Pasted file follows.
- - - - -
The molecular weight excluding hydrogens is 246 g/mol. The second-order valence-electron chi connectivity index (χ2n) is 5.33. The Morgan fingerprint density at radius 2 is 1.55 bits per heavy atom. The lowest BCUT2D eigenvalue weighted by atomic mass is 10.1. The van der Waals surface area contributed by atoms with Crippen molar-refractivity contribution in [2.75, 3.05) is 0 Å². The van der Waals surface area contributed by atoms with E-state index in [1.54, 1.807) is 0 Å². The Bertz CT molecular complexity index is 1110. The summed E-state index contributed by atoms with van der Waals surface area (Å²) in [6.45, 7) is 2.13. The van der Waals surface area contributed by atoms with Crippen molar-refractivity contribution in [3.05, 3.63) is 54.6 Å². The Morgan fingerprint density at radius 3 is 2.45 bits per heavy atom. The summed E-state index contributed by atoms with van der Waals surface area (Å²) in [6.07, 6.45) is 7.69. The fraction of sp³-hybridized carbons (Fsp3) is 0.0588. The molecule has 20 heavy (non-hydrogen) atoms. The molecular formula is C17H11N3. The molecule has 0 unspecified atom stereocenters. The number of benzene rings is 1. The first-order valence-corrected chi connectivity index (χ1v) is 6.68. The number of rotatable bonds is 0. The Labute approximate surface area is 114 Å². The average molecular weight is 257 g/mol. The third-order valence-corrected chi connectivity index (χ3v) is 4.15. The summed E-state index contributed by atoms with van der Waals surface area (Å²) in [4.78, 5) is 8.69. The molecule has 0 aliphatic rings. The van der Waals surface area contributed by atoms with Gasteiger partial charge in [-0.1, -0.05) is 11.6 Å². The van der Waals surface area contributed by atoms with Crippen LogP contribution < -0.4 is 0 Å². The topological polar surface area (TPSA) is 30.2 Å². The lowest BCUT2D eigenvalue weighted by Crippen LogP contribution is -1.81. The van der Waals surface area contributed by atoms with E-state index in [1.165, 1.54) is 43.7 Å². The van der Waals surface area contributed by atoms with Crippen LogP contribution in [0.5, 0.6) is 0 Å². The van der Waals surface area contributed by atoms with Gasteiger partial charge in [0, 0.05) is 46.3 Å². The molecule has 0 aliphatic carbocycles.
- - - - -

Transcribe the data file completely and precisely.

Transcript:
The molecular weight excluding hydrogens is 246 g/mol. The second-order valence-electron chi connectivity index (χ2n) is 5.33. The Morgan fingerprint density at radius 2 is 1.55 bits per heavy atom. The lowest BCUT2D eigenvalue weighted by atomic mass is 10.1. The van der Waals surface area contributed by atoms with Crippen molar-refractivity contribution in [2.75, 3.05) is 0 Å². The van der Waals surface area contributed by atoms with E-state index in [1.54, 1.807) is 0 Å². The Bertz CT molecular complexity index is 1110. The summed E-state index contributed by atoms with van der Waals surface area (Å²) in [6.45, 7) is 2.13. The van der Waals surface area contributed by atoms with Crippen molar-refractivity contribution in [3.05, 3.63) is 54.6 Å². The Morgan fingerprint density at radius 3 is 2.45 bits per heavy atom. The summed E-state index contributed by atoms with van der Waals surface area (Å²) in [6.07, 6.45) is 7.69. The fraction of sp³-hybridized carbons (Fsp3) is 0.0588. The molecule has 20 heavy (non-hydrogen) atoms. The molecular formula is C17H11N3. The molecule has 0 unspecified atom stereocenters. The number of benzene rings is 1. The first-order valence-corrected chi connectivity index (χ1v) is 6.68. The number of rotatable bonds is 0. The Labute approximate surface area is 114 Å². The average molecular weight is 257 g/mol. The third-order valence-corrected chi connectivity index (χ3v) is 4.15. The summed E-state index contributed by atoms with van der Waals surface area (Å²) in [4.78, 5) is 8.69. The molecule has 0 aliphatic rings. The van der Waals surface area contributed by atoms with Gasteiger partial charge in [-0.1, -0.05) is 11.6 Å². The van der Waals surface area contributed by atoms with Crippen LogP contribution < -0.4 is 0 Å². The topological polar surface area (TPSA) is 30.2 Å². The lowest BCUT2D eigenvalue weighted by Crippen LogP contribution is -1.81. The van der Waals surface area contributed by atoms with E-state index in [1.165, 1.54) is 43.7 Å². The van der Waals surface area contributed by atoms with Crippen LogP contribution in [0.5, 0.6) is 0 Å². The van der Waals surface area contributed by atoms with Gasteiger partial charge in [0, 0.05) is 46.3 Å². The molecule has 0 aliphatic carbocycles.